The vast majority of children will lose a close family member or friend by the time they are 16, and one in 20 will lose a parent. But while a 2012 survey by the New York Life Foundation and American Federation of Teachers (AFT) found that 92 percent of teachers believe grief is a serious problem that deserves more attention in schools, 93 percent of teachers had never received any form of bereavement training and only 3 percent of school districts offer any such training. ...

By Sharon P. Robinson, President and CEO, American Association of Colleges for Teacher Education (AACTE)

It’s an insidious message embedded in the American psyche: Those who can’t, teach. For years, report after report has banged the drum for raising admission standards into teacher preparation programs, citing international comparisons and championing cost-prohibitive recruitment policies.

In reality, the talent pool now entering teacher preparation programs is rich. Our programs are, in fact, attracting their share of high achievers—defined by any number of criteria.

One popular (if unreliable) measure of academic ability, SAT and ACT scores, has been trending upward among novice teachers in public schools. A recent study out of Stanford University finds that new teachers in 2008 had a wide range of SAT results, evenly spanning the bottom, middle, and top third of scores. This distribution reflects a change from scores reported in 1993 and 2000, when very few new teachers came from the top third. A similar study looked at new teachers in New York State and found a significant increase in teachers from the top third of SAT scores from 1999 to 2010.

Academic ability alone, of course, does not make anyone a good teacher, nor is it meaningfully reflected in SAT scores ...

Note: This post was written in reflection of the 2015 CoSN (Consortium for School Networking) Senior Delegation to Singapore.

Singapore’s public education system is viewed as one of the best in the world based on its students’ continued high performance on the OECD (Organization for Economic Cooperation and Development) PISA test (Program for International Student Assessment). The CoSN delegation’s visit to the National Institute of Education (NIE) provided a chance for us to learn the strategy Singapore has used to push its student achievement close to the #1 spot on the international test. The NIE is charged with selecting candidates and providing preparation and ongoing support to the country’s teaching force to ensure that teacher quality is the highest possible.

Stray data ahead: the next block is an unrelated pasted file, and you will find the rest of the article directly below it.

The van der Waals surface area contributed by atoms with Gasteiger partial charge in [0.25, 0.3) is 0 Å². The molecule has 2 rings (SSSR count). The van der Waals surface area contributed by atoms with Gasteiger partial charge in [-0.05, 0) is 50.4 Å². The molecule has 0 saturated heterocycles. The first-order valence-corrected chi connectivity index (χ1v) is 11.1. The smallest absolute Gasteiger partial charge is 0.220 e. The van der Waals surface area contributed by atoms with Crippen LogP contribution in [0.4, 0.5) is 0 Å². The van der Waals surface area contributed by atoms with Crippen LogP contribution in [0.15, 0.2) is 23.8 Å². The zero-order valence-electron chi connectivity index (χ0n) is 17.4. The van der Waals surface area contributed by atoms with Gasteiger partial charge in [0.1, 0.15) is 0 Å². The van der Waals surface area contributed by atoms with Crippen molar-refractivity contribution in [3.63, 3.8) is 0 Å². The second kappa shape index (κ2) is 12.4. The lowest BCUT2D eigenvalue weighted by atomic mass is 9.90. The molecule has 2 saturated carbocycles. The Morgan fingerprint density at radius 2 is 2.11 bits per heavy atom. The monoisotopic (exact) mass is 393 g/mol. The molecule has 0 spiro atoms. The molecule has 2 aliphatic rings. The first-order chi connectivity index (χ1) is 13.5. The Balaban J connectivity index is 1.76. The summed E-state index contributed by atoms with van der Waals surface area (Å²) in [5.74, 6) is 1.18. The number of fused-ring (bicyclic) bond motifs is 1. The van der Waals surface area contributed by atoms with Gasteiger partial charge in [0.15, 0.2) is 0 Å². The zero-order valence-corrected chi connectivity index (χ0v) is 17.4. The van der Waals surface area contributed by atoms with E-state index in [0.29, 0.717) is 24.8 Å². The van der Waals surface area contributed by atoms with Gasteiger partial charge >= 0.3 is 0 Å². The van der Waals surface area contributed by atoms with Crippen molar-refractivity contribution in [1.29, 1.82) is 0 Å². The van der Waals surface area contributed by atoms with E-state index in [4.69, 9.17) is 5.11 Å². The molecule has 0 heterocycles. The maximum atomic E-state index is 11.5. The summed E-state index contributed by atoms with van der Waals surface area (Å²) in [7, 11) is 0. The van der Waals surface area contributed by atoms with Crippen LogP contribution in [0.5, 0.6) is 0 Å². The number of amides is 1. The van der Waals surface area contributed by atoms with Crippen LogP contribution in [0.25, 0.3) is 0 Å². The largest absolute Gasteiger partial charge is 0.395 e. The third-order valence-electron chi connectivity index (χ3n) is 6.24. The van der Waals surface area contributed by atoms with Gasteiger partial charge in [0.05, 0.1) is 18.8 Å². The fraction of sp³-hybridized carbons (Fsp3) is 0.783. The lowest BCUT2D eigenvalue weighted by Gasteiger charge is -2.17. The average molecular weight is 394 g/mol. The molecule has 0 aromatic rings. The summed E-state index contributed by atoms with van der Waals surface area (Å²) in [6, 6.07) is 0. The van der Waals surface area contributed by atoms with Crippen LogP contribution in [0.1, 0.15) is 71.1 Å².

Step one in this development approach is a rigorous process for selecting candidates for the teacher preparation program. Potential teachers must have scored in the top tier of the British style tests administered to secondary school students and are then subject to extensive interviews with the admissions committee to ascertain their aptitude for working with young people and ...

In 2014, the Learning First Alliance conducted a number of interviews with leading education professionals. Many of these individuals are considered exemplar leaders in our coalition membership. The five listed below are the most viewed of the interviews that we conducted in 2014 and include a PDK Emerging Leader, a former President from AASA: The Superintendents’ Association and the National PTA President. While all but one of our top interviews this year focus on Common Core, we conduct interviews on a broad range of topics, highlighting leadership and best practices in public education.

We would like to thank our members for helping us connect with these individuals, and we thank all of our interviewees for taking time to share their insights and knowledge with our audience.

Happy New Year!

5. California Teachers Talk: Jesús Gutiérrez, Jr on the Common Core

As part of our Get It Right campaign on Common Core implementation, we are pleased to highlight the perspective of Jesús Gutiérrez, Jr, who is in his 10th year as an educator and was a 2013 Los Angeles County Teacher of the Year. Gutiérrez began his career ...